Hundreds of women swapped dress suits for hotpants and revealing tops on Saturday as Washington became the latest global city to host a SlutWalk calling for an end to sexual violence and victim blaming.
A crowd made up mainly of women, which organizers estimated at about 2,000-strong, gathered opposite the White House, holding up homemade signs with messages reading everything from “This is what I was wearing when I was raped” to “Rape predates the miniskirt.”
On the stroller behind 23-month-old Virginia Warder, a sign read “My body is mine.” The toddler, dressed in a T-shirt emblazoned with the words “My mommy is a slut,” played with a pink feather boa and ate peaches as women and men in various states of dress readied for the 1.6km march to the Washington Monument on the grassy esplanade known as the National Mall.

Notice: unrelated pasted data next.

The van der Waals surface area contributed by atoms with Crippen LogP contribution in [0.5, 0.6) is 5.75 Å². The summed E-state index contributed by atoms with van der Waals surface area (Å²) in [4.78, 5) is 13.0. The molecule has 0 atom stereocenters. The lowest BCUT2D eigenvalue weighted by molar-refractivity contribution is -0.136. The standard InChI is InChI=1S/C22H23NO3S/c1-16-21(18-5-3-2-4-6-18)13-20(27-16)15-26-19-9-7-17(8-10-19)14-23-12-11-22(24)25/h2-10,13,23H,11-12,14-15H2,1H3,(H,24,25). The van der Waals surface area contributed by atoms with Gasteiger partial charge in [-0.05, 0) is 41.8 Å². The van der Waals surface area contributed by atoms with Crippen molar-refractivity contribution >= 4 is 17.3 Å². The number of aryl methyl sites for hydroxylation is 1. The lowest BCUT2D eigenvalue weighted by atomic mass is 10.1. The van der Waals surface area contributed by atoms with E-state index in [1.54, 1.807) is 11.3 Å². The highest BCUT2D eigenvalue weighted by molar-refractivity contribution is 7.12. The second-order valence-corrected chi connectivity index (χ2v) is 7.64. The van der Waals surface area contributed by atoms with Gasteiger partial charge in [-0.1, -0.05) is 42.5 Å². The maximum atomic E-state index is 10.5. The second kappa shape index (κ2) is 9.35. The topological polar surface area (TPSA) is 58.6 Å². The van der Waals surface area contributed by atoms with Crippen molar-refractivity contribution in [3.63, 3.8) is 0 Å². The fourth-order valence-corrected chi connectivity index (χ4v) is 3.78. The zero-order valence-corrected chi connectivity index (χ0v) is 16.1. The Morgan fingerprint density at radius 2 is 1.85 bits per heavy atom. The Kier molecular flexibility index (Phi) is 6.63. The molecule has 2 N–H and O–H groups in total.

Virginia’s mother Theresia felt doubly victimized when she was sexually assaulted as a teenager because “people said it was my fault.”
“This SlutWalk and all the others are about women saying to men that we can’t prevent our own sexual assault by dressing one way or another; only the people who assault us can prevent it,” she said.
Samantha Wright organized Washington’s SlutWalk to highlight how “blaming the victim only serves to silence them and perpetuates sexual violence.”
“Victims of sexual violence are put in a really tough spot because we’re told to report these things but when we do, we’re told it’s our fault,” she added. “This perpetuates the cycle of violence because the perpetrator feels their actions are justified. So they continue to commit violence and the victims continue to remain silent.”
The SlutWalk phenomenon began in Toronto in April when hundreds of women and men took to the Canadian city’s streets for a march to protest a police constable’s comment that “women should avoid dressing like sluts in order not to be victimized.”
Since then, SlutWalks have been held in dozens of cities around the world, including Auckland and Wellington in New Zealand, New Delhi, Philadelphia, Seoul and Sydney.
Costa Rica was scheduled to hold a march yesterday outside the Metropolitan Cathedral in San Jose to protest a call by senior Catholic clerics for women to dress “modestly” in order to avoid being “dehumanized” and “objectified.”